The Lonesome & Penniless Cowboys return to The Kings Arms in Salford on Saturday 16th May. It used to be all about Sundays, but time stands still for no cowboy and if Thursday is the new Friday, then Saturday is...well you can work it out.
Quiet Loner is the very special guest for the evening.
Tickets are on sale now at:
The Lonesome & Penniless Cowboys
In the dark and dismal early 80's, before you were born and when Britain was still in black and white, 3 men had a vision, a dream and indeed a calling. Somehow, The Thin Man, Clive Mellor and Mog decided it was their life's vocation to make people love country music. Before Alt Country, before New Country before Americana and before a million hipsters wore Johnny Cash T shirts The Lonesome & Penniless Cowboys were formed just to let people know the truth. Hank Williams, George Jones, Gram Parsons, The Louvins etc had a body of work that any one with a heart, a soul and a hard luck story would love.
Turned out the plan worked and after turning Chorlton Irish Club into a regular venue and packing it out every week the cowboys' reputation and alongside it the love of country music in the North West grew. The Cowboys more or less called it a day in the 90's but realised that they enjoyed each other's company and the joy that came ( to them and audiences) from bashing out their unique blend of Country, Cajun and Western Swing so occasional gigs were played, often more by accident than design.
Since the rebirth of The Cowboys at the start of 2013, things have been eventful to say the least, they've played in a cave, a Lad's club and a Tiki Bar. The band owned The Kings on Sunday nights and the Klondyke on Thursdays. They dressed in style for Clive and Hazel's wedding, soundtracked a short film at Sounds From The Other City and even made it over to Sheffield. Along the way they also managed to pick up some fine auxiliary Cowboys and had some very special friends playing along.
"They may well be penniless, but whilst they continue to play some of the most joyful, energetic and downright danceable Western swing in the UK they won't ever be lonely."
Larry Gott (James)
'People still talk about the Beatles residency at Hamburgs Star Club... Ditto the Velvet Underground regular as clock work engagements at Max's Kansas City!? Me? I'm still talking about the Lonesome & Penniless Cowboys residency at the Kings Arms Salford....AND IT'S NOT EVEN STARTED YET!!!'
Marc Riley (6 Music)
'These Cowboys may be lonesome and penniless but they are rich in spirit and ways of rockin a tune that will always win them friends worldwide - their take on country classics brings a toe tappin good vibe all the way from Memphis via the M60 - a great night out, guaranteed to leave you with a smile in your face and a song in your heart'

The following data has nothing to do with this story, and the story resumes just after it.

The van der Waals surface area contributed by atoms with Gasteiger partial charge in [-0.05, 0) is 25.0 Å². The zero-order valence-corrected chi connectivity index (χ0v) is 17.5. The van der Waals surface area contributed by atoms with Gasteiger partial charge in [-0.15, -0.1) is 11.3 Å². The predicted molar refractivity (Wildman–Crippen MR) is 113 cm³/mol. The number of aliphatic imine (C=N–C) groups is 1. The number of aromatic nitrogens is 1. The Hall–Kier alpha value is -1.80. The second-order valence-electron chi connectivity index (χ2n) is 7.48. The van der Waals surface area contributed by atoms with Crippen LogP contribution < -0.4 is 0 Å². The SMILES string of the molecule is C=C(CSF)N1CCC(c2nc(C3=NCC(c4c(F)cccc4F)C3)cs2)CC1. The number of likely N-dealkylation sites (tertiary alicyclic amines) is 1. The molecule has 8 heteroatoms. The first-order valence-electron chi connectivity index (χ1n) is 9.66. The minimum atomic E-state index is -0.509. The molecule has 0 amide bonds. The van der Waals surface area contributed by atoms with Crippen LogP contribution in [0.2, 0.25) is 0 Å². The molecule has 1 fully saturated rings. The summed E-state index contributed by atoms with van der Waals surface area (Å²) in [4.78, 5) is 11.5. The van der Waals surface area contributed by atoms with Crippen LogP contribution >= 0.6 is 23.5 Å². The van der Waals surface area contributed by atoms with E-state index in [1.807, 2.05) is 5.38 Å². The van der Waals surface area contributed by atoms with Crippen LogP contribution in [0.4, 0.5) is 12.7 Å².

Scott Carey (Paris Angels/Radio Republic )
' Many folk felt that Country music died with the passing of Patsy Cline or that old country schmoozer Jim Reeves. Others thought that the more recent passings of Mr Cash and Kitty Wells spelt the end. Beyond those gravestones and fare thee wells were another breed. A breed they called the Lonesome, the Penniless, the Cowboys. They make music that keeps Dolly Parton and Willie Nelson sleeping on their backs with one eye open.'
Paul Heaton (Songwriter)
' Would you like a Jamesons? ' Tom Baker (Timelord)
QUIET LONER is the pen-name of songwriter Matt Hill.
Quiet Loner sings songs about love and fear, life and death, despair and hope. On a live stage Hill is an understated yet powerful performer delivering a show that is emotional, political, occasionally angry but nearly always gentle and human.
Inspired by the storytelling traditions of American folk and country music (he doesn’t hide his admiration for Van zandt, Prine, Waits or Kristofferson), Hill’s songs also have a distinctly British lyrical bite (he loves Morrisey, Bragg and Costello).
His most recent album ‘GREEDY MAGICIANS’ is a collection of contemporary protest songs seething with disgust and shot through with melancholy at the state of our coalition-led nation. Recorded in May 2012 in front of a live audience at Sacred Trinity Church in Salford, the powerful songwriting draws on Hill’s own family history to tell a familiar story of struggle against power.
In 2013 he performed at Manchester’s People’s History Museum in a special show telling the story of the album’s creation. He was invited by Billy Bragg to perform on the Leftfield stage at Glastonbury Festival where he appeared in a songwriters circle alongside Bragg, Amanda Palmer and Sean MacGowan.
Hill has long been a familiar figure on the UK’s Americana and alt.country scene and his debut album was voted Americana UK Album of the Year 2004. His second album SPECTROLOGY (2010) topped the Americana UK album chart and got 4-star reviews from the likes of Uncut and The Daily Mirror and radio play from BBC6 Music. His live credentials have include support slots for Lambchop, Joe Pernice, Neko Case. Richmond Fontaine, Mark Eitzel and Chris Mills.